A side entrance of the Trump International Hotel in Washington, D.C., in July 2018. (Astrid Riecken/The Washington Post)

We learned this week that President Trump’s 19 trips down to his private club in Palm Beach, Fla., Mar-a-Lago, have probably cost taxpayers at least $64 million to date. Of that total, we figure that about $370,000 has been paid to Mar-a-Lago itself for hotel rooms and event space. (Much of the cost of those trips is eaten up by air transportation costs.)

That $370,000 isn’t a small sum, but it’s less than the cost of two people paying their initiation fees to become members. Luckily for Trump — who recently called serving as president “one of the great losers of all time” for how much it has cost him — Mar-a-Lago has also been the beneficiary of another type of spending: spending by political committees.

Data compiled from the Federal Election Commission and ProPublica indicate that, since the 2016 election, Mar-a-Lago has been paid nearly $300,000 from political committees for event space. Happier still for the president, that’s just a small portion of the $6.5 million ProPublica estimates was spent by political groups at Trump properties since the 2016 election.

More than $2 million of that spending was laid out at Trump’s hotel in Washington, D.C., including at the restaurant inside it. Incumbent candidates — incumbent Republican candidates, that is — saw the Trump hotel as a good event location for their supporters in the area. Republican Party committees from various states liked to host fundraisers at Trump’s property in Miami, Trump National Doral. Trump’s campaign itself spent heavily at Trump properties, including at Trump Tower in New York. Other spending happened across the country: in Bedminster, N.J., Chicago, Virginia and Las Vegas.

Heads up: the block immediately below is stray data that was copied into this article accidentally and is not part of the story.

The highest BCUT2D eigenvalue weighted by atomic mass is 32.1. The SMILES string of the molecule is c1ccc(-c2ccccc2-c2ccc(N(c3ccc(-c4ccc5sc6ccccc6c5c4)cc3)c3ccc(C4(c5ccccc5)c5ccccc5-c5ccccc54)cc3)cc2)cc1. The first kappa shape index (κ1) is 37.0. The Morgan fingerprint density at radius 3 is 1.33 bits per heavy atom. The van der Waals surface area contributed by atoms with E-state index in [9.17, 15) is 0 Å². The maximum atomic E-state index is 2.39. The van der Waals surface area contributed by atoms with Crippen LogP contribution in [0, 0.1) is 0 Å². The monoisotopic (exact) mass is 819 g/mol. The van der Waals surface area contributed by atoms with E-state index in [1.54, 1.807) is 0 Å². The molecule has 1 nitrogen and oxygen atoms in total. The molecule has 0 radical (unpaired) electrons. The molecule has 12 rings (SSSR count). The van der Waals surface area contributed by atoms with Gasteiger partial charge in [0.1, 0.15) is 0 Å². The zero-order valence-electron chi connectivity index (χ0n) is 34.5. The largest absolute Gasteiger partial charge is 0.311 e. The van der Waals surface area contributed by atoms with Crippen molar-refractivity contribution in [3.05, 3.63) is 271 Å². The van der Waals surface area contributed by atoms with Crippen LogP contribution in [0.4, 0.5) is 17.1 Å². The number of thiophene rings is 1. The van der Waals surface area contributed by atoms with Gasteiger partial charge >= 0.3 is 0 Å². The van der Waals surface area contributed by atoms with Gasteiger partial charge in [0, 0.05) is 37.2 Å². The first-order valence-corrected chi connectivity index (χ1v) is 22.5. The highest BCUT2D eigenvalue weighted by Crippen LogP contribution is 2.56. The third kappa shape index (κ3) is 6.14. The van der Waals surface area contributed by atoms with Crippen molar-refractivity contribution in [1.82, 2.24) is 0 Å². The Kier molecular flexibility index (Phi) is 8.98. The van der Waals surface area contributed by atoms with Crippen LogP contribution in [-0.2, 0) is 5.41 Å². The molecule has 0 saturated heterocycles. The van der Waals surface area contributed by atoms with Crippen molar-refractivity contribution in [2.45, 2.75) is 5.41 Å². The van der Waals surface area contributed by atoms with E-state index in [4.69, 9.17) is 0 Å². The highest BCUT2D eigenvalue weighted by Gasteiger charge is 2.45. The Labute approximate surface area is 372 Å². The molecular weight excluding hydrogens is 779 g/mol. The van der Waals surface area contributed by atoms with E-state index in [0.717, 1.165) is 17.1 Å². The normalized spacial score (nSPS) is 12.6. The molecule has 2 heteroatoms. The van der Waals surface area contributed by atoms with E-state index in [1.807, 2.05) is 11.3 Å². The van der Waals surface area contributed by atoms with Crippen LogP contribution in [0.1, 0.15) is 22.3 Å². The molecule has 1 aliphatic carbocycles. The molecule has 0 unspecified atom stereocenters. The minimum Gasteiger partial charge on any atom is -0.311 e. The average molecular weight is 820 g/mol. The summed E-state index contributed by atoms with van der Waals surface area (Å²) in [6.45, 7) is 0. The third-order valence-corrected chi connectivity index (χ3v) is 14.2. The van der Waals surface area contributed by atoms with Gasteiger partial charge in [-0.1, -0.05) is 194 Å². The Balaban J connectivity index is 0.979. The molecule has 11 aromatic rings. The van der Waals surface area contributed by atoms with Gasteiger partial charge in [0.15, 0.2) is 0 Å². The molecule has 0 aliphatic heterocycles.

The result was an intricate web of spending, as seen below. Blue dots indicate PACs spending money; orange dots are where the money went. (Increase the number of nodes to get a full sense of the spending.)

More remarkable was the regularity of that spending. From Jan. 1, 2017, through Election Day last year, a political committee spent money at a Trump property every other day. Often it wasn’t much; the daily average was about $6,000 after Jan. 1. But it was steady.


(Philip Bump/The Washington Post)

Trump’s not wrong that the presidency has been, at best, a mixed bag for him. We’ve reported before that Trump-brand property sale prices have sunk in New York City and elsewhere (with New Yorkers living in Trump-branded buildings even choosing to remove his name in part to help boost values). In other, Trump-friendlier places, Trump properties have seen a boost.

But it’s clear that nearly all of this spending is occurring at Trump properties now solely because Trump is the president. The $6 million isn’t billions in revenue, but it’s not nothing. And Trump, we assume, will take what he can get.